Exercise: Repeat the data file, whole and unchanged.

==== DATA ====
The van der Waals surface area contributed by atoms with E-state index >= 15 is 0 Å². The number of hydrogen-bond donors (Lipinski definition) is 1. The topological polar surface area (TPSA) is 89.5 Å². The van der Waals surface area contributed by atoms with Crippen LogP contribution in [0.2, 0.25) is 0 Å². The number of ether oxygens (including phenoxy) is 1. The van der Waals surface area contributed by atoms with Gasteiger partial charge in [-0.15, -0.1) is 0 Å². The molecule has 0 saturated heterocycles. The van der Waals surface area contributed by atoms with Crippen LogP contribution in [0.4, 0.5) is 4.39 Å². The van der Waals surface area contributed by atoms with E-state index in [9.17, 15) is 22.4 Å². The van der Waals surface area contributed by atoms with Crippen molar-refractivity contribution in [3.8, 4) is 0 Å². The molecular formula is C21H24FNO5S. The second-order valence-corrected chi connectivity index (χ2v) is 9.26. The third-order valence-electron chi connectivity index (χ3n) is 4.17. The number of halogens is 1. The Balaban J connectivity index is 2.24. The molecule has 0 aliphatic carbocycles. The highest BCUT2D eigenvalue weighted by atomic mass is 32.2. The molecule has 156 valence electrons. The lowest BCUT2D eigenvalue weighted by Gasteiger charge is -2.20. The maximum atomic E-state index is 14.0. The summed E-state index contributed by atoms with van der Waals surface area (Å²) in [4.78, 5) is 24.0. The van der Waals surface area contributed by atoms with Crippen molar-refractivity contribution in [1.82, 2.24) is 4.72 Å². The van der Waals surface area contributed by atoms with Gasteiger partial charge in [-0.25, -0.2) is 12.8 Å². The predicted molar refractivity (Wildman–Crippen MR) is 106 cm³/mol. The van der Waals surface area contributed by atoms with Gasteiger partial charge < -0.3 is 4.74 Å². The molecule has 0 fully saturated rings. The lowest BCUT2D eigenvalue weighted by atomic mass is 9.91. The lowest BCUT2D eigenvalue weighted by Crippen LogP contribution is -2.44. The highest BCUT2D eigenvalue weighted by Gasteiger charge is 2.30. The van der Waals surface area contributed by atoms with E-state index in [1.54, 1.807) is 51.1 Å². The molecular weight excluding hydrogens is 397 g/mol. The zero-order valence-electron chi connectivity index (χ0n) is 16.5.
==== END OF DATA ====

The van der Waals surface area contributed by atoms with E-state index >= 15 is 0 Å². The number of hydrogen-bond donors (Lipinski definition) is 1. The topological polar surface area (TPSA) is 89.5 Å². The van der Waals surface area contributed by atoms with Crippen LogP contribution in [0.2, 0.25) is 0 Å². The number of ether oxygens (including phenoxy) is 1. The van der Waals surface area contributed by atoms with Gasteiger partial charge in [-0.15, -0.1) is 0 Å². The molecule has 0 saturated heterocycles. The van der Waals surface area contributed by atoms with Crippen LogP contribution in [0.4, 0.5) is 4.39 Å². The van der Waals surface area contributed by atoms with E-state index in [9.17, 15) is 22.4 Å². The van der Waals surface area contributed by atoms with Crippen molar-refractivity contribution in [3.8, 4) is 0 Å². The molecular formula is C21H24FNO5S. The second-order valence-corrected chi connectivity index (χ2v) is 9.26. The third-order valence-electron chi connectivity index (χ3n) is 4.17. The number of halogens is 1. The Balaban J connectivity index is 2.24. The molecule has 0 aliphatic carbocycles. The highest BCUT2D eigenvalue weighted by atomic mass is 32.2. The molecule has 156 valence electrons. The lowest BCUT2D eigenvalue weighted by Gasteiger charge is -2.20. The maximum atomic E-state index is 14.0. The summed E-state index contributed by atoms with van der Waals surface area (Å²) in [4.78, 5) is 24.0. The van der Waals surface area contributed by atoms with Crippen molar-refractivity contribution in [1.82, 2.24) is 4.72 Å². The van der Waals surface area contributed by atoms with Gasteiger partial charge in [-0.25, -0.2) is 12.8 Å². The predicted molar refractivity (Wildman–Crippen MR) is 106 cm³/mol. The van der Waals surface area contributed by atoms with Gasteiger partial charge < -0.3 is 4.74 Å². The molecule has 0 fully saturated rings. The lowest BCUT2D eigenvalue weighted by atomic mass is 9.91. The lowest BCUT2D eigenvalue weighted by Crippen LogP contribution is -2.44. The highest BCUT2D eigenvalue weighted by Gasteiger charge is 2.30. The van der Waals surface area contributed by atoms with E-state index in [1.54, 1.807) is 51.1 Å². The molecular weight excluding hydrogens is 397 g/mol. The zero-order valence-electron chi connectivity index (χ0n) is 16.5.